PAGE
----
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International Journal of Photoenergy
Volume 2013, Article ID 273586, 7 pages
http://dx.doi.org/10.1155/2013/273586
Research Article

Effect of Doping Phosphorescent Material and Annealing Treatment on the Performance of Polymer Solar Cells

Key Laboratory of Luminescence and Optical Information, Ministry of Education, Beijing Jiaotong University, Beijing 100044, China

Received 8 May 2013; Revised 20 June 2013; Accepted 24 June 2013

Academic Editor: Mark van Der Auweraer

Copyright © 2013 Zixuan Wang and Fujun Zhang. This is an open access article distributed under the Creative Commons Attribution License, which permits unrestricted use, distribution, and reproduction in any medium, provided the original work is properly cited.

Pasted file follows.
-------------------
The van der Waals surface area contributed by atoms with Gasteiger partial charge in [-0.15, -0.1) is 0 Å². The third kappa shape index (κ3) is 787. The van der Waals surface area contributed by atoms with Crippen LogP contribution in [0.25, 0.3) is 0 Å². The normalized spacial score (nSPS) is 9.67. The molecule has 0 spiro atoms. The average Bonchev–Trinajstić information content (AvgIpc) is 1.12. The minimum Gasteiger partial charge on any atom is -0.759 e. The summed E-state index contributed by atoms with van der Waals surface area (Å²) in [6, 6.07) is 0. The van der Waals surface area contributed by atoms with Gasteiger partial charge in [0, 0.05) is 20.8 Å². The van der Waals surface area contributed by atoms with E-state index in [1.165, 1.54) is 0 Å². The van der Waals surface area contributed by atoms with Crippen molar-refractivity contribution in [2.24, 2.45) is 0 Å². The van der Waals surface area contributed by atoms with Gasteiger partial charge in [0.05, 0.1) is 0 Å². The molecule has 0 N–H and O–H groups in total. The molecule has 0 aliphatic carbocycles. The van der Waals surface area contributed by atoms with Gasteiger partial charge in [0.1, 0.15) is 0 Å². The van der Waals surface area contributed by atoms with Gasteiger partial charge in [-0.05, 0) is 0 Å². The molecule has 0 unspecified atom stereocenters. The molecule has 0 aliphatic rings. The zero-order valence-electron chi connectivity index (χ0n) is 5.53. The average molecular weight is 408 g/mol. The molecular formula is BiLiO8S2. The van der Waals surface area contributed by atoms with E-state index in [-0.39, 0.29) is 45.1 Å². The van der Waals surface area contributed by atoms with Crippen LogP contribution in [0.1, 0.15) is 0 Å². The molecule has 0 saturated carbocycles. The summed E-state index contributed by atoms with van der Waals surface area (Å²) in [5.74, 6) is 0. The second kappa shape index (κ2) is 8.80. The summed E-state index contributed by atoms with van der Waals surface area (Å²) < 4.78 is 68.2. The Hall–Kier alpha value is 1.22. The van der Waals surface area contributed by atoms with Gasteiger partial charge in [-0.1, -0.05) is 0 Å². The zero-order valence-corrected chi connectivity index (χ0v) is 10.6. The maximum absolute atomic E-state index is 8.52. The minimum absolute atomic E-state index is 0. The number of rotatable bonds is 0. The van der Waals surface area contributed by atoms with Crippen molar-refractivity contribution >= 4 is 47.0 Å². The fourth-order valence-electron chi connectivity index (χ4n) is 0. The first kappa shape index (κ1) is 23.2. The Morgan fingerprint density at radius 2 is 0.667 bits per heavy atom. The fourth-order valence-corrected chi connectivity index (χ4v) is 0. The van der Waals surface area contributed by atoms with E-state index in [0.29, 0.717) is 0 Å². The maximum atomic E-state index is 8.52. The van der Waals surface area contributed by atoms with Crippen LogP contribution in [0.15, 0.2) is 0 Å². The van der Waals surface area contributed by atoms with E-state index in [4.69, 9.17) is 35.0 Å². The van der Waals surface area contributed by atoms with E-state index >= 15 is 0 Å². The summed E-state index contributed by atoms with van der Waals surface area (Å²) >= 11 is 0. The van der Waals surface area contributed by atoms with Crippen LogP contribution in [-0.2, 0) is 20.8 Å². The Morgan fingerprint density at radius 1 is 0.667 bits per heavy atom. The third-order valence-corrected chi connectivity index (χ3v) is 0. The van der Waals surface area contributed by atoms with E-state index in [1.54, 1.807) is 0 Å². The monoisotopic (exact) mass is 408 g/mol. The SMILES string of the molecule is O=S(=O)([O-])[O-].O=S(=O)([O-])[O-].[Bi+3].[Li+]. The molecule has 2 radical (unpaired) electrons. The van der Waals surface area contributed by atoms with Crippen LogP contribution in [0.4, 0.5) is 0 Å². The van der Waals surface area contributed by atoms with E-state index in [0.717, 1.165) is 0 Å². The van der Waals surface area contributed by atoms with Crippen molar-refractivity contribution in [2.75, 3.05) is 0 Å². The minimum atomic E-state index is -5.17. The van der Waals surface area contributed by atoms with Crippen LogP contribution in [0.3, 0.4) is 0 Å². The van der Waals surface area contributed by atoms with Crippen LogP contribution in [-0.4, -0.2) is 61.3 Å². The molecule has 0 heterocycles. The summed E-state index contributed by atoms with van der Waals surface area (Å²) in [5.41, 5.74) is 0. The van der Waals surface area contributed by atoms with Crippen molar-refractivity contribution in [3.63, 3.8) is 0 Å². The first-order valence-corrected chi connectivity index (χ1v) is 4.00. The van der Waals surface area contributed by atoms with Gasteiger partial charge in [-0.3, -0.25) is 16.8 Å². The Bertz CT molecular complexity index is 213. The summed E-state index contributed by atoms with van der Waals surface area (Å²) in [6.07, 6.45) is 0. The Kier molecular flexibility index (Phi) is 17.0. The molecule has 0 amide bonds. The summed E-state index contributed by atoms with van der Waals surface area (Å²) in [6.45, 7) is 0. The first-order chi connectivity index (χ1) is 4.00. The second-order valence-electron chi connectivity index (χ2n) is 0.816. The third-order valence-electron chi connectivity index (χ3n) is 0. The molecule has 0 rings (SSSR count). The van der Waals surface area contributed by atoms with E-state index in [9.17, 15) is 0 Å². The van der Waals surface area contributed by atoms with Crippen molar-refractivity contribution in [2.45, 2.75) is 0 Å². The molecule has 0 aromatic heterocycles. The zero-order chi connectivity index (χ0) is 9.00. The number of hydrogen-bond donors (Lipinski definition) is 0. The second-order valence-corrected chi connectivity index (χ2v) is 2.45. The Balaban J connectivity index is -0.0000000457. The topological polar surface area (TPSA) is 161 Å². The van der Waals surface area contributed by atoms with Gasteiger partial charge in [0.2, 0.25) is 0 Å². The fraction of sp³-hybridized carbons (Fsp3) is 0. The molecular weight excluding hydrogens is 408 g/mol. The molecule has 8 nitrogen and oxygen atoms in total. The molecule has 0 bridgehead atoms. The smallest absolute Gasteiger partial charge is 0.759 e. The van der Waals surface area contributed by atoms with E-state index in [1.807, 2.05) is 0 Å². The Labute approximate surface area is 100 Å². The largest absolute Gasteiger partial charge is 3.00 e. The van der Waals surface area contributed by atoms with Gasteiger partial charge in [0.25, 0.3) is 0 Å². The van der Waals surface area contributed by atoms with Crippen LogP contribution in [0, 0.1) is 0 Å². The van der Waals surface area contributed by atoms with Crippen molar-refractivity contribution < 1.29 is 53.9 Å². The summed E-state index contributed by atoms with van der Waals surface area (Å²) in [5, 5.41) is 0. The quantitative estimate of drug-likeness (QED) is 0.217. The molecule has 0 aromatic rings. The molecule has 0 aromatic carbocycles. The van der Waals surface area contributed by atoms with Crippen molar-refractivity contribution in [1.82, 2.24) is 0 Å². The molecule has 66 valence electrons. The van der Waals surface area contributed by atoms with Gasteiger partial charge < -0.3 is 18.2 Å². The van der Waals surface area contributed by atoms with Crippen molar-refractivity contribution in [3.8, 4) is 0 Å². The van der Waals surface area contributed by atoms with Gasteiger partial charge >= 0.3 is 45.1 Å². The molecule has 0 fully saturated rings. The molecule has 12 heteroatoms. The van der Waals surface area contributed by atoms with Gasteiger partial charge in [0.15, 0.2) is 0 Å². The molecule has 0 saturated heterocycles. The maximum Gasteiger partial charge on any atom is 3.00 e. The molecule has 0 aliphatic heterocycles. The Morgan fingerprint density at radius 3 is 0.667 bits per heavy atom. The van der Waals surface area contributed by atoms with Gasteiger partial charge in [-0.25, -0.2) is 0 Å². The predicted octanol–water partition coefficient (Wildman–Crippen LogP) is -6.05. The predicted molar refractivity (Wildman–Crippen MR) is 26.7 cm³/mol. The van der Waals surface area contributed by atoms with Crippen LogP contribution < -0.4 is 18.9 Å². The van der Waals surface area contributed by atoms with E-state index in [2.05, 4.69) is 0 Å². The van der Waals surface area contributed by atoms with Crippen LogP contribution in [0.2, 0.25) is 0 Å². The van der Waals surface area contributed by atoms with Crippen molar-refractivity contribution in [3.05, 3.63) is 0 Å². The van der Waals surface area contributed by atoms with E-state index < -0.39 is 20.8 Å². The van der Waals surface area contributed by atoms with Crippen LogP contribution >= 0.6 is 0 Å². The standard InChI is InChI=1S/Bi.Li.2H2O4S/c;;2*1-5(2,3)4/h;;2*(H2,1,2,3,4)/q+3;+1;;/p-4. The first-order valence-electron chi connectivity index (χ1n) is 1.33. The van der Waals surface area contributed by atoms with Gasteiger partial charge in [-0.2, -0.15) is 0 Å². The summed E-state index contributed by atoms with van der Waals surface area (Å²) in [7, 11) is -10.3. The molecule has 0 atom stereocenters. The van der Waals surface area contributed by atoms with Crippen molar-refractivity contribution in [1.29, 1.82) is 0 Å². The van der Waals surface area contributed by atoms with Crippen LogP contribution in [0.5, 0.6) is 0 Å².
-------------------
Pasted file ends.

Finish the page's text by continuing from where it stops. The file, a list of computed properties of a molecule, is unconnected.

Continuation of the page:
Abstract

A series of polymer solar cells (PSCs) with P3HT:PCBM or P3HT:PCBM:Ir(btpy)3 blend films as the active layer were fabricated under the same conditions. Effects of phosphorescent material Ir(btpy)3 doping concentration and annealing temperature on the performance of PSCs were investigated. The short-circuit current density ( ) and open-circuit voltage ( ) are increased by adopting P3HT:PCBM:Ir(btpy)3 blend films as the active layer when the cells do not undergo annealing treatment. The increased should be attributed to the increase of photon harvesting induced by doping phosphorescent material Ir(btpy)3 and the effective energy transfer from Ir(btpy)3 to P3HT. The effective energy transfer from Ir(btpy)3 to P3HT was demonstrated by time-resolved photoluminescence (PL) spectra. The increased is due to the photovoltaic effect between Ir(btpy)3 and PCBM. The power conversion efficiency (PCE) of PSCs with P3HT:PCBM as the active layer is increased from 0.19% to 1.49% by annealing treatment at 140°C for 10 minutes. The PCE of PSCs with P3HT:PCBM:Ir(btpy)3 as the active layer is increased from 0.49% to 0.95% by annealing treatment at lower temperature at 100°C for 10 minutes.

1. Introduction